This has been a tough year. The gulf between the left and right of the political spectrum has widened considerably, mass shootings have reached record highs, and the President’s itchy Twitter fingers are a cause for concern when he’s threatening nuclear war. Mister Miracle, based on a Jack Kirby superhero character created in 1971, has managed to channel the craziness and paranoia of current times and turn it into quality, thought-provoking art. Writer Tom King’s approach is nuanced, and while it serves as a reflection of how sucky our times are, the underlying message is one of optimism: No matter how awful things are at the moment, life goes on and we persevere. It’s a universal message that can be applied to a number of problems. The best art acknowledges the big issues, but it also encourages hope and perseverance. Maybe we can’t make sense of what’s happening right now, but it’s a mess we’re all in together and we’ll see it through eventually.

2. Quince, Published by Fanbase Press, written by Kit Steinkellner, drawn by Emma Steinkellner, created by Sebastian Kadlecik

If Lupe wasn’t worried about her quinceañera already, finding out she has super powers at the party doesn’t alleviate her fears. Created by Sebastian Kadlecik and written by Kit Steinkellner, Quince is the story of Lupe, who develops abilities on her fifteenth birthday that will expire when she turns sixteen. With added pressure to use those powers while she can, there’s no slacking when you have Abuela as your coach. Lupe isn’t ecstatic about the crazy hours or the strenuous training to build up stamina, but her big heart and work ethic always step up to the challenge. Because the book takes place over the course of a year, Lupe experiences the challenges every superhero faces, like maintaining a secret identity and clashing with a supervillain, but she also deals with struggles that are personal to her, like body shaming, anxiety, and depression. Artist Emma Steinkellner, captures every unglamorous emotion of being in high school without falling back on clichés, and the book’s therapeutic positive message about asking for help is handled with honesty and warmth. Available in both English and Spanish by translator Valeria Tranier, you won’t need a costume to be a hero in this diverse, multi-generational world.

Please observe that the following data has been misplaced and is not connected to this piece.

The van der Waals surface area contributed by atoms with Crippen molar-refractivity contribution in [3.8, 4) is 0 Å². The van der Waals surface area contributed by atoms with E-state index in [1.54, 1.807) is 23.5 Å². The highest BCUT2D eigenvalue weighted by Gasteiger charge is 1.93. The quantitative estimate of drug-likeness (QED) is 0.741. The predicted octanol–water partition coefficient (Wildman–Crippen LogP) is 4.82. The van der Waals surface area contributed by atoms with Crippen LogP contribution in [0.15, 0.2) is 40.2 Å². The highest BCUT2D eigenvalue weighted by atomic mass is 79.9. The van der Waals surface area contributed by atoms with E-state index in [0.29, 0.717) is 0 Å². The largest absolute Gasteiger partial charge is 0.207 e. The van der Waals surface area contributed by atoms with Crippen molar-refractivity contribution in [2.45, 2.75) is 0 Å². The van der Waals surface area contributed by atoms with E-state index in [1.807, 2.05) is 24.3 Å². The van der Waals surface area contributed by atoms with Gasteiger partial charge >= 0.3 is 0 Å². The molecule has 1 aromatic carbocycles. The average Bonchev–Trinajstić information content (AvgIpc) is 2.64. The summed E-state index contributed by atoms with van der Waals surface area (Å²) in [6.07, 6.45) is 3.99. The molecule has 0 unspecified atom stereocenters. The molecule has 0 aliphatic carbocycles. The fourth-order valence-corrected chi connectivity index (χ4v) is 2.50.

1. The Flintstones, written by Mark Russell, drawn by Steve Pugh, colored by Chris Chuckry, lettered by Dave Sharpe, published by DC Comics

What on earth did we as humans do to deserve DC Comics’ reboot of The Flintstones? At the end of each issue, I find my jaw agape, wondering how this comic is even REAL. Absolute kudos to the creative team of Russell, Pugh, Chuckry, and Sharpe for taking what could’ve been a soulless Brand Recognition™ cash-in and made something lasting, thoughtful, and dare I say, haunting. This isn’t the “Aww, shucks” Hanna-Barbera version of Barney and Fred, this is a philosophical #WOKE version of the Flintstones.

There are cutesy jokes to be had within this series (“Fred, I’ve been calling you on your shell phone” and Stone Age’d celebrity names such as “Andy Warthog” still make me laugh), but this series should be labeled the most progressive because it will CHALLENGE YOU.

Russell wrestles with issues ranging from racism, PTSD (the internet famous “we committed genocide, Barney” is a comment on colonialism), the emptiness of capitalism and consumerism (“What’s this?” “Money.” “What am I supposed to do with this?” “I don’t know. Buy something someone else hated making.”), and eventually goes into full blown existential pondering (that “Plato’s Cave” in the series is more than just a pun-y name, it’s foreshadowing done well). It’s a brilliant satire that delves into our humanity, asking us to question what we know or think we know, a call to arms to make a better tomorrow, today. It’s scathing social commentary, wrapped and delivered to us in cartoony artifice. It’s, plainly, the most progressive comic of 2017.